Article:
Pam Is Pacific’s Worst Natural Disaster As Cyclone Damages 42,000 Homes, Displaces 150,000 People In Vanuatu

By @vitthernandez on
Damaged Homes in Vanuatu
(IN PHOTO) Men stand next to buildings in a prison damaged by Cyclone Pam in Port Vila, the capital city of the Pacific island nation of Vanuatu March 15, 2015. The first aid teams to reach Vanuatu on Sunday encountered widespread devastation and authorities declared a state of emergency after the "monster" cyclone tore through the vulnerable Pacific island nation. With winds of more than 300 kph (185 mph), Cyclone Pam razed homes, smashed boats and washed away roads and bridges as it struck late on Friday and into Saturday. Aid workers described the situation as catastrophic. The count of confirmed deaths was at 10 with 20 people injured. But those numbers were almost certain to rise as rescuers reached the low-lying archipelago's outlying islands. Reuters

It was like Super Typhoon Haiyan all over again, but on Saturday, the wrath of Cyclone Pam was not on the Philippines. Instead its destructive winds and heavy rainfall damaged 42,000 homes and displaced 150,000 people in the small Pacific island of Vanuatu.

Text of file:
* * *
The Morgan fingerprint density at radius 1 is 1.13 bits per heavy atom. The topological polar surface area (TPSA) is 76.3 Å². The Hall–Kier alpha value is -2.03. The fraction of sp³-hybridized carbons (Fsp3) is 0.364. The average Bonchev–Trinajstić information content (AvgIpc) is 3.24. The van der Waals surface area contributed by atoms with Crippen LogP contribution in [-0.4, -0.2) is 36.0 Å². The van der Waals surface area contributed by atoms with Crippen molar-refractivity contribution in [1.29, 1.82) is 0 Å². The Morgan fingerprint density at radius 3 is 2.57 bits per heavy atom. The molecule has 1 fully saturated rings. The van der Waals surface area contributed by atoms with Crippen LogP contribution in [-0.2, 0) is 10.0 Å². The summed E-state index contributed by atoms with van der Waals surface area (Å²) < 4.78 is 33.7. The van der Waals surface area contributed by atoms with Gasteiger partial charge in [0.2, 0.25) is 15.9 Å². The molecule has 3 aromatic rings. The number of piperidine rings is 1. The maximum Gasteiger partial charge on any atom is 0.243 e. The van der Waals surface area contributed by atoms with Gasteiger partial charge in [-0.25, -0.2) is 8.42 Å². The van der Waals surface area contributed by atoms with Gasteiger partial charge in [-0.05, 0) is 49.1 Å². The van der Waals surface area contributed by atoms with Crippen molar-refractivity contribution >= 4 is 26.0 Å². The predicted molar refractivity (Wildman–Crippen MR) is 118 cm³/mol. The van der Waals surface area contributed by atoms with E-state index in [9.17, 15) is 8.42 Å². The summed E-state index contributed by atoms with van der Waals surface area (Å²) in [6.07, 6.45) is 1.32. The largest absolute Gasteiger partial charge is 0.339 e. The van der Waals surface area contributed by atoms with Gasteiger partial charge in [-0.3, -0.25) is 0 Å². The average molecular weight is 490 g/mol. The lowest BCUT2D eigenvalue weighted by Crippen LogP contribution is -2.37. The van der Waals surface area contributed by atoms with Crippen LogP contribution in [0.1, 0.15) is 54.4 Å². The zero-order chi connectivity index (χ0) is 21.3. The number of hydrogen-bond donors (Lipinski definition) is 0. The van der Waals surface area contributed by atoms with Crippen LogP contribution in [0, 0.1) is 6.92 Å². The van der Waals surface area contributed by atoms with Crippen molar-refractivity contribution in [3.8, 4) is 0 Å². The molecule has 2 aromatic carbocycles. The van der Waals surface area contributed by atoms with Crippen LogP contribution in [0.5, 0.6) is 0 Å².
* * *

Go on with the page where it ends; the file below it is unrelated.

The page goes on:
Death count has risen to eight people, prompting media to dub the weather disturbance as the worst natural disaster in living memory for the Pacific islanders known for its palm and coconut beachfront resorts.

Of the 42,000 damaged homes, about 15,000 are no longer habitable said Tim Nelson, director of Save the Children. “It was incomprehensible what was bearing down. No one here in living memory has seen anything like this,” ABC quotes Nelson.

Besides destroying homes, the cyclone, with its 300 kph winds, also smashed boats and washed away roads and bridges. About 20 islanders have been injured, reports Reuters.

The Australian Red Cross identified the southern island of Tanna as the worst hit as its 29,000 residents bore the brunt of Pam. Aid groups also identified the main town in the island of Erromango as also badly hit, with at least two residents dead.

Because of the water surges which were as high as 8 metres, 75 percent of homes in the capital city of Port Vila were severely damaged or destroyed.

But the island is attempting to recover as people go back to the market and start cleaning up the debris and havoc caused by the cyclone, observed Tom Perry from CARE Australia, an aid agency.

Due to unconfirmed reports of minor looting of hardware equipment, a 12-hour curfew was imposed in Port Vila from 6 pm to 6 am, reports Oxfam Country Manager Colin Collett van Rooyen.

Red Cross Vanuatu CEO Jacqueline de Gaillarde appealed for food since those stockpiled by residents were washed away with their homes. She added that boats are needed to reach the 80 other islands since airports are flooded, making it impossible for planes to land.

Nelson estimates that it would take years for Vanuatu to fully recover from the catastrophe. He said the main focus of aid organisations would be to restore normalcy to the lives of residents by helping them build homes, providing for their basic needs, including having hospital that could attend to their medical needs.

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